Bill 13: the law on financial innovation: an opportunity to play in the sandbox | Bennett Jones LLP

[co-author: Jesse Fontaine – Articling Student]

On March 30, 2022, Bill 13 passed its first reading in the Alberta Legislative Assembly. If Bill 13 receives Royal Assent, it will establish the Financial Innovation Act (FIA). The second reading of Bill 13 began on April 19, 2022.

The FIA ​​would create a regulatory sandbox for financial services and fintech companies, becoming a safe space for companies to test innovative products or services with reduced regulatory scrutiny, and enabling companies to assess the potential value of new products and services for consumers.

If Bill 13 receives Royal Assent, Alberta will become the first jurisdiction in Canada to establish such a regulatory sandbox. Similar initiatives to encourage innovation in the financial sector have emerged in other international jurisdictions. Examples of technologies that the sandbox could apply to include software tokens, biometric authentication, application programming interface (API) services, distributed ledger technologies, and mobile app enhancements. The Minister of Finance explained that the benefits of the regulatory sandbox for Albertans will be two-fold: first, by increasing the presence of innovative product offerings to Albertans; and second, to stimulate the growth of Alberta’s financial sector.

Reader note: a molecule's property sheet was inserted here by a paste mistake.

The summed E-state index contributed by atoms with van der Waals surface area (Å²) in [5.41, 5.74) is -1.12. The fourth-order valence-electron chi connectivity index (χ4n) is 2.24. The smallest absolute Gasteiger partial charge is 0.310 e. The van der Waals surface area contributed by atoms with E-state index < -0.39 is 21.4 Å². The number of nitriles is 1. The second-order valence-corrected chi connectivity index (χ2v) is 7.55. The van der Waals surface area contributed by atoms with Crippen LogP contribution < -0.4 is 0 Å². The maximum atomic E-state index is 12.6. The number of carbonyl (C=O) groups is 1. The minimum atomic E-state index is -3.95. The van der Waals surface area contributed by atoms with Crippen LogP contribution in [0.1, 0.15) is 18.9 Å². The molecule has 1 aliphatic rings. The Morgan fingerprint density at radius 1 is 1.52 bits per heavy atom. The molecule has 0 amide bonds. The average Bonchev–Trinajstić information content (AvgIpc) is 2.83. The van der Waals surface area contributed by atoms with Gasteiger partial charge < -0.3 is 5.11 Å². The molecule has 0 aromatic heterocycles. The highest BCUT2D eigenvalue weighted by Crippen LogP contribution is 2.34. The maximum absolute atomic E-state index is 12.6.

Proposed exemptions

The FIA would allow the minister to issue a certificate of acceptance to approved companies which provides for time-limited derogations from certain laws and regulations for a period of two years, which can be extended for an additional year. Companies participating in the sandbox may be exempt from some or all of the legal requirements set forth in the following laws:

  1. the Loan and Trust Companies Act;
  2. the Credit Unions Act;
  3. the ATB finance law;
  4. the Consumer Protection Act (subject to the approval of the Minister of Service Alberta);
  5. the Privacy Act (subject to the approval of the Office of the Information and Privacy Commissioner); and
  6. the Financial Consumer Law.

The specific exemptions would depend on the remedy sought by the plaintiff. Additionally, the proposed legislation would establish a regulatory authority that would allow the FIA ​​to apply to other laws not listed above.

Acceptance criteria

As written, the Regulatory Sandbox Acceptance Criteria include the following mandatory requirements.

  1. Physical presence: Applicants must maintain a physical presence in Alberta by operating an office in the province or employing senior executives who live in Alberta.
  2. Financial services: Applicants must offer financial products or services.
  3. Innovation: Applicants must describe how each eligible product or service is new and original, or how their product or service is a new adaptation or material improvement of another product or service. No exemptions will be granted for products or services already offered in Alberta by other companies.
  4. Business plan : Applicants must present a solid and viable business plan that includes details for testing the product or service and plans for getting out of the regulatory sandbox.

Ministerial discretion

The framework proposed by the FIA ​​confers a high degree of discretion on the Minister, including the discretion to impose terms, conditions or restrictions for: